A cashier at her cash register.
A person who works at the register at Starbucks and who takes your order and money and gives you your change is an example of a cashier.
- a person hired to collect and keep a record of customers' payments, as in a store
- an officer in a bank or company responsible for receipts and disbursements
Origin of cashier; from Middle Dutch or MFr; Middle Dutch cassier ; from Middle French caissier ; from caisse
- to dismiss, esp. in dishonor, from a position of command, trust, etc.
- to discard or reject
Origin of cashierMiddle Dutch casseren, to disband soldiers ; from Middle French casser, to break ; from Late Latin cassare, to nullify, destroy ; from Classical Latin cassus, empty, futile (see quash) and amp; quassare, to shake, shatter (see quash)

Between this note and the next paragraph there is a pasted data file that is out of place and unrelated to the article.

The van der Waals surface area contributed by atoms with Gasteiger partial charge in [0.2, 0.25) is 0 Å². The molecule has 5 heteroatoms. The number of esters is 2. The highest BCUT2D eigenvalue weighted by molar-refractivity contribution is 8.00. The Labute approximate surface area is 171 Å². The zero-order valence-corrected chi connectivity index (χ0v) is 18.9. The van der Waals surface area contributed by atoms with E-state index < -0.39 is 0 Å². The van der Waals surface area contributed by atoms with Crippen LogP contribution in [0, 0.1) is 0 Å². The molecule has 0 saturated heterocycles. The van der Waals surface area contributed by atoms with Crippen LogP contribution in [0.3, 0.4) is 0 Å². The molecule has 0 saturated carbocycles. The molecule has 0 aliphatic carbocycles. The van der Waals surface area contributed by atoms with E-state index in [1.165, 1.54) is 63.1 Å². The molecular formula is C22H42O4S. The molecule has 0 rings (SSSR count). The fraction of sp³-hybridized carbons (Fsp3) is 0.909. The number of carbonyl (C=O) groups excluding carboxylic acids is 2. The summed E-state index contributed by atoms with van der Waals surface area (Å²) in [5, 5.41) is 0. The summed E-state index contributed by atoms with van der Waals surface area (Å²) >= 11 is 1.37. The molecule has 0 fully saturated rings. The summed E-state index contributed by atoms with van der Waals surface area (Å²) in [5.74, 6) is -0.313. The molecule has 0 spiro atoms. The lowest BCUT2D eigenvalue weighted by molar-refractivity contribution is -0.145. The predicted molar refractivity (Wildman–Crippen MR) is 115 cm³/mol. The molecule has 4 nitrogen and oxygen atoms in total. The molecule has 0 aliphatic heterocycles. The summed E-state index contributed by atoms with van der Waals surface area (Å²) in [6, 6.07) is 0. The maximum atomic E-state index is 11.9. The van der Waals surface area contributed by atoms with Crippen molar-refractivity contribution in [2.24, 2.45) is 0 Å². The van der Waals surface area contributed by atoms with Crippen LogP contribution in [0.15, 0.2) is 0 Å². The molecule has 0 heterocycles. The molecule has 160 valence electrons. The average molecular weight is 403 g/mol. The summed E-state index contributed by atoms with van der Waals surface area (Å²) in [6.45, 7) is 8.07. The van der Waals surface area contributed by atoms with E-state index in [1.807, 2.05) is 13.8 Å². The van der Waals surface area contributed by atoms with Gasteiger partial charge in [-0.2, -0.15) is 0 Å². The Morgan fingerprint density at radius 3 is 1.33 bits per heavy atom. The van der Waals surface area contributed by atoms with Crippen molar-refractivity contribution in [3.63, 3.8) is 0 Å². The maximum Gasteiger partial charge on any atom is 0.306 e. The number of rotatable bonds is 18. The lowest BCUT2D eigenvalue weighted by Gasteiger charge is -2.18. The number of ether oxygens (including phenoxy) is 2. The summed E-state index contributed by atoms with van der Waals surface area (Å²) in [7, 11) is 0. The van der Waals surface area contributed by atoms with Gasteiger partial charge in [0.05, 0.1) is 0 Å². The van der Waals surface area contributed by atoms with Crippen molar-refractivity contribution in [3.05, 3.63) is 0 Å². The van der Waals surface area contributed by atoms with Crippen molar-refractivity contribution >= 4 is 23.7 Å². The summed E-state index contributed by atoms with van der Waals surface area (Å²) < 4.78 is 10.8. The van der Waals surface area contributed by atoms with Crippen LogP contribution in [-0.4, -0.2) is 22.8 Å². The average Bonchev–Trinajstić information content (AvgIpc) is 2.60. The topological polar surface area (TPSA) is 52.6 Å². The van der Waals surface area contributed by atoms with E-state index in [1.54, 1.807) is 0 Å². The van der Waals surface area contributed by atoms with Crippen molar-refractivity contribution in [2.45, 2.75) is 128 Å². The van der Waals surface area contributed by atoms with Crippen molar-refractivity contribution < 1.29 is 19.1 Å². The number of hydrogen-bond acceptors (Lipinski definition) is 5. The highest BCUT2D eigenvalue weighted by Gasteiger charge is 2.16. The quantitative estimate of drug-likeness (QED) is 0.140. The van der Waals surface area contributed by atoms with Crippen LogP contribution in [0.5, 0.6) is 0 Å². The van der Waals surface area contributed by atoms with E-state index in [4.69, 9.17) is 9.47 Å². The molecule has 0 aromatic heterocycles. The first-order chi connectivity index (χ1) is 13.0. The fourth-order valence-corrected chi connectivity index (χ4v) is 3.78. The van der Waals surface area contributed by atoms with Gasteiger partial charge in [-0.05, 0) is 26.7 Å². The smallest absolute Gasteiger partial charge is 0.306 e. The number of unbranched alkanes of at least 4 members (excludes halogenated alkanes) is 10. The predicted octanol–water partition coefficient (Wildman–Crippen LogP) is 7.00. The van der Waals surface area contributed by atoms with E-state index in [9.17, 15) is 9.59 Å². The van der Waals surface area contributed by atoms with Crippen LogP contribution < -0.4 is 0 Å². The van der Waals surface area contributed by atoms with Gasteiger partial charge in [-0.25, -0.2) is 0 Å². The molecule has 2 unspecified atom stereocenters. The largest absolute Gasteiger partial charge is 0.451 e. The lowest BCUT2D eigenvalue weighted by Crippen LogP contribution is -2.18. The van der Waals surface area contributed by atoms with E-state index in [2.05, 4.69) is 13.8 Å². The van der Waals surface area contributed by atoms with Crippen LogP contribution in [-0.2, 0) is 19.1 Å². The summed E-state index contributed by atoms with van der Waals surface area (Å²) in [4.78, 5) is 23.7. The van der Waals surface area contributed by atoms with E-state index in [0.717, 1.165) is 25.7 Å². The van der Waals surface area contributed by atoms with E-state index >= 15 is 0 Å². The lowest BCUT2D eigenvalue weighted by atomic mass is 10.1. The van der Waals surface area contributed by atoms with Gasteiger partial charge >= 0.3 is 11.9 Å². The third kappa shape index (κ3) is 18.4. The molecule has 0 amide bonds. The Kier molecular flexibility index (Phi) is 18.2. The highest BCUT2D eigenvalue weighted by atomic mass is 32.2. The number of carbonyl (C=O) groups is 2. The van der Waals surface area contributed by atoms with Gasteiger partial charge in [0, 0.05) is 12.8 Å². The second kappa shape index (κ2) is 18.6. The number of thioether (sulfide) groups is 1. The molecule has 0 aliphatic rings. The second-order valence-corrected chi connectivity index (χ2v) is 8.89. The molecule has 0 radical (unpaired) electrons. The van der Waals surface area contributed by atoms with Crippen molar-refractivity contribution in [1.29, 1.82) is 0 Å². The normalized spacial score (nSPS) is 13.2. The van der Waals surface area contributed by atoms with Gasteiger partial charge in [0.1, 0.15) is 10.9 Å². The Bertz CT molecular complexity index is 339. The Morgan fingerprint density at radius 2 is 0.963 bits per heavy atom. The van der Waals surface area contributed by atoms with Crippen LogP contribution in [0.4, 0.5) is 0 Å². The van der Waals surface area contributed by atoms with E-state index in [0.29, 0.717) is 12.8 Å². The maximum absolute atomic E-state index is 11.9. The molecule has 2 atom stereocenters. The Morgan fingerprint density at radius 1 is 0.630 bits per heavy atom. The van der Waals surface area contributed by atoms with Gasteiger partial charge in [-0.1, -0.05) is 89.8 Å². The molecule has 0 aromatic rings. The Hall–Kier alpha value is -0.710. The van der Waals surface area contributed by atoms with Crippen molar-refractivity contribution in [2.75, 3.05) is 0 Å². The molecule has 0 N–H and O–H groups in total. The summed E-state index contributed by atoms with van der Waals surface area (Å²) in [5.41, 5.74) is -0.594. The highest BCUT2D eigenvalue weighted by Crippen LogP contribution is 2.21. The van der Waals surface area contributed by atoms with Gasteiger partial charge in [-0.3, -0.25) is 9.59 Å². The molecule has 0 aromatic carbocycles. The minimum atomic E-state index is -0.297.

- The officer of a bank or business concern in charge of paying and receiving money.
- A store employee who handles cash transactions with customers.
Origin of cashierDutch cassier or French caissier, both from French caisse, money box, from Old Provençal caisa, from Vulgar Latin *capsea, from Latin capsa, case.
transitive verbca·shiered, ca·shier·ing, ca·shiers
Origin of cashierDutch casseren, from Old French casser, to dismiss, annul; see quash1.
(third-person singular simple present cashiers, present participle cashiering, simple past and past participle cashiered)
- (now rare) To dismiss (someone, especially military personnel) from service.
From Dutch casseren.
From French caissier.